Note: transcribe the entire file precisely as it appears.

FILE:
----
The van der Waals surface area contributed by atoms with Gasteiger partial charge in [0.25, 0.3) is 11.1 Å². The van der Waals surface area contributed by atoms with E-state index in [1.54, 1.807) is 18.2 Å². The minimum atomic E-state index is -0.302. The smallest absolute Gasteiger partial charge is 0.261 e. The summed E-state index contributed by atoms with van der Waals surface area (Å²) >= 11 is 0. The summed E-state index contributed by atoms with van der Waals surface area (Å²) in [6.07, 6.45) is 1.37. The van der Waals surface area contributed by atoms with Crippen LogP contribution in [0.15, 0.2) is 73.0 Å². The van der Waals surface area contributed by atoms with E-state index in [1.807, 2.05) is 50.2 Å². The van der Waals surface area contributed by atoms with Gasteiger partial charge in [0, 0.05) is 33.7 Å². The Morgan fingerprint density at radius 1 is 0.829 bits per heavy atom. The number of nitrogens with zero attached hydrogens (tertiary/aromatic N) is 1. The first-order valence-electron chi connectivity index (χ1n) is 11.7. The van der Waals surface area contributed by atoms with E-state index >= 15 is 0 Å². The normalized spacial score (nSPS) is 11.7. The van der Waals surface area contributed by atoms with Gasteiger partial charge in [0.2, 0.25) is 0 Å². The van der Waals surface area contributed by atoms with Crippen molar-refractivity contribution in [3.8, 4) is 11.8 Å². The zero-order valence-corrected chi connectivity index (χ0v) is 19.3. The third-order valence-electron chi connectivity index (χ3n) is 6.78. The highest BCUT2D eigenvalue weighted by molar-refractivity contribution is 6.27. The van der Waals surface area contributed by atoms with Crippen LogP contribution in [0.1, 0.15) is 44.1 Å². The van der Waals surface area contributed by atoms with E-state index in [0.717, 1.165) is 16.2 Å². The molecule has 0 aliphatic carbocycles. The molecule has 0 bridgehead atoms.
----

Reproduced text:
The van der Waals surface area contributed by atoms with Gasteiger partial charge in [0.25, 0.3) is 11.1 Å². The van der Waals surface area contributed by atoms with E-state index in [1.54, 1.807) is 18.2 Å². The minimum atomic E-state index is -0.302. The smallest absolute Gasteiger partial charge is 0.261 e. The summed E-state index contributed by atoms with van der Waals surface area (Å²) >= 11 is 0. The summed E-state index contributed by atoms with van der Waals surface area (Å²) in [6.07, 6.45) is 1.37. The van der Waals surface area contributed by atoms with Crippen LogP contribution in [0.15, 0.2) is 73.0 Å². The van der Waals surface area contributed by atoms with E-state index in [1.807, 2.05) is 50.2 Å². The van der Waals surface area contributed by atoms with Gasteiger partial charge in [0, 0.05) is 33.7 Å². The Morgan fingerprint density at radius 1 is 0.829 bits per heavy atom. The number of nitrogens with zero attached hydrogens (tertiary/aromatic N) is 1. The first-order valence-electron chi connectivity index (χ1n) is 11.7. The van der Waals surface area contributed by atoms with E-state index >= 15 is 0 Å². The normalized spacial score (nSPS) is 11.7. The van der Waals surface area contributed by atoms with Gasteiger partial charge in [0.2, 0.25) is 0 Å². The van der Waals surface area contributed by atoms with Crippen molar-refractivity contribution in [3.8, 4) is 11.8 Å². The zero-order valence-corrected chi connectivity index (χ0v) is 19.3. The third-order valence-electron chi connectivity index (χ3n) is 6.78. The highest BCUT2D eigenvalue weighted by molar-refractivity contribution is 6.27. The van der Waals surface area contributed by atoms with Crippen LogP contribution in [0.1, 0.15) is 44.1 Å². The van der Waals surface area contributed by atoms with E-state index in [0.717, 1.165) is 16.2 Å². The molecule has 0 aliphatic carbocycles. The molecule has 0 bridgehead atoms.